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Mountaineering Training | Training Suggestions for Aconcagua

After climbing Mt. Rainier, as our teams are sitting in Ashford at the Bar & Grill, I am often asked, “What is a next best climb?” While that is a great question with many possibilities, my go to answer is typically Aconcagua. Aconcagua is the highest mountain in South America and one of the world’s highest mountains. It is a great introduction to expedition style climbing, it is relatively safe, and it is a ton of fun!
Climbing a mountain like Aconcagua is a huge endeavor. It is a mountain that requires an athlete to be in top physical condition. Overall aerobic endurance training is very important and it is important that most climbers come to the mountain fully prepared. In regards to endurance training, I have always been a firm believer that you must do something aerobically that you really enjoy doing…because you must do a lot of it! For me, that activity is road cycling. I can get on the bike and ride for hours upon hours. For others, it may be running or hiking. 
I have an additional workout that I incorporate into my training once a week, two months prior to my expedition, in order to prepare. The workout is “crossfit” style, but first I want to explain why I benefit from it.
High altitude climbing demands three things. One, you must have a high aerobic threshold. Without getting into too scientific, your body’s aerobic threshold simply means your body is still running on oxygen. Anaerobic system is when you are not getting enough oxygen and lactic acid builds up. This is when you are going so hard you begin to feel that “burn” in your legs and you simply feel you cannot maintain that effort. So your body slows down, you return to your aerobic state and your body begins to flush the lactic acid out. If you do interval training, going all out for a short time followed by a longer period of rest, you in a sense are building a higher aerobic threshold.
Two, you must have good overall strength for climbing at high altitudes. On Aconcagua you will carry a heavy pack to move between the three camps we have. So you must have strong shoulders, back, chest, core and legs.  
Lastly, you must have a great deal of mental strength. We would all love it if climbing high mountains would be easy, but it is not! Climbing to high altitudes requires a little bit of suffering. How hard are you mentally willing to push it? You must break mental barriers to succeed at high altitude.
With all that I personally do a routine that has me crying at the end. Why? Because it requires all three things mentioned above. And here is the workout…but first, always consult a profession trainier before attempting a new workout. 

1. Man Makers
2. 500 meter row
3. 30 – 50 full sit ups
4. Jump rope one minute
5. Kettle bell dead lift
6. Lying Leg raises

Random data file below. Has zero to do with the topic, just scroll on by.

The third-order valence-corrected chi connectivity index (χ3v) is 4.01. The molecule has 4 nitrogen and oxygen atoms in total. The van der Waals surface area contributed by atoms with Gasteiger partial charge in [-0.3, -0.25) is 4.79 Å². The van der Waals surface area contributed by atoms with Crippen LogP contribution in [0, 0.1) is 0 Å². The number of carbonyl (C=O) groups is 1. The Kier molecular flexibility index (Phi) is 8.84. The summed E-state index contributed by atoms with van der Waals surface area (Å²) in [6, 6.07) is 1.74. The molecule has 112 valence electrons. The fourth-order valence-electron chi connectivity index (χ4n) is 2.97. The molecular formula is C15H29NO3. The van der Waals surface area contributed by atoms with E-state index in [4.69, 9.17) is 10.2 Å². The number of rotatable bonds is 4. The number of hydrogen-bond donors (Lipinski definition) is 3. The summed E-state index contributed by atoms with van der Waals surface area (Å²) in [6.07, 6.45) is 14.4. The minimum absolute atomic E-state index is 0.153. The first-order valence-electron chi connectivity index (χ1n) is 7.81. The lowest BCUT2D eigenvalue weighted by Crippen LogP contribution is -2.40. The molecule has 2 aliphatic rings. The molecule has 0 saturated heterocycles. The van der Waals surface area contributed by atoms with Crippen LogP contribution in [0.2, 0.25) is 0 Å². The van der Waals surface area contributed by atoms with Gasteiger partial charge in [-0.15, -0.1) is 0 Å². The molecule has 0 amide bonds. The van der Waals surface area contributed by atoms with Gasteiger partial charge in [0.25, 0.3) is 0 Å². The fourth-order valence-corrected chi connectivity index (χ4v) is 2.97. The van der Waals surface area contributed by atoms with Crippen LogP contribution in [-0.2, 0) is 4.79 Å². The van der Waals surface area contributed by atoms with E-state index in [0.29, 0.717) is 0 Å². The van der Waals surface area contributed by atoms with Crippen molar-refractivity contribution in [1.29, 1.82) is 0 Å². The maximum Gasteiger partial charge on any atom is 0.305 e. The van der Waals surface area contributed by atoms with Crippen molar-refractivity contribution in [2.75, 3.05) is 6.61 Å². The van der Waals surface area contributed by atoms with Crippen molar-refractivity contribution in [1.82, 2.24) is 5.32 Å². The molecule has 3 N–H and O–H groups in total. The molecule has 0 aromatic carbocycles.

I perform these exercises in succession with as little time resting in between. A complete cycle of these exercises is one set. I perform a total of three sets. This workout is torture…but in a good way. It keeps my heart rate elevated very high, especially during the rowing and jump roping. It also incorporates overall muscle strength. And I have to push through a mental barrier because I guarantee you will either want to rest or quit.

JJ Justman is a senior guide with RMI Expeditions. He has led 18 expeditions to Aconcagua, and guided and climbed around the world, including three expeditions to Mt. Everest. In addition to climbing and cycling, JJ is a talented Tango dancer. JJ will be leading several Aconcagua expeditions for RMI this coming winter.

Questions? Comments? Share your thoughts here on the RMI Blog!

Comments (5)

Roy, I shoot for 15 manmakers (not to heavy dumb bells). 15 deadlifts, again not too heavy but find something that challenges you to barely get to 15 safely. And I go to exhaustion on the lying leg lifts.  Hooe that helps. Keep the discussions going climbers. Lets stay motivated to climb higher!

Posted by: JJ on


This looks like a killer workout.  For the suggested exercises you enumerated the number of sit ups and the time of jumping rope…how long and/or how many on the others?


Posted by: Roy on

Some climbers have the affordabilty of time and do feel comfortable jumping to Aconcagua after a four day Rainier climb…with succrss. However, some folks do want a little teaser to up their high altitude anty before such a big undertaking. Seth, I would highly consider the Mexican volcanoes or the south side of Mount Elbrus in Russia.

Posted by: JJ on

Thanks J.J. “What next?” has been the big question on my mind recently.  Given that Aconcagua is such a long trip (and so high altitude), do you recommend any others in between?  It seems like that is a big jump from a 4 day climb of Rainier.

Posted by: Seth on

JJ…love it…great suggestions. Thanks for sharing.  See you on the mountain in December.

Posted by: Fletch on

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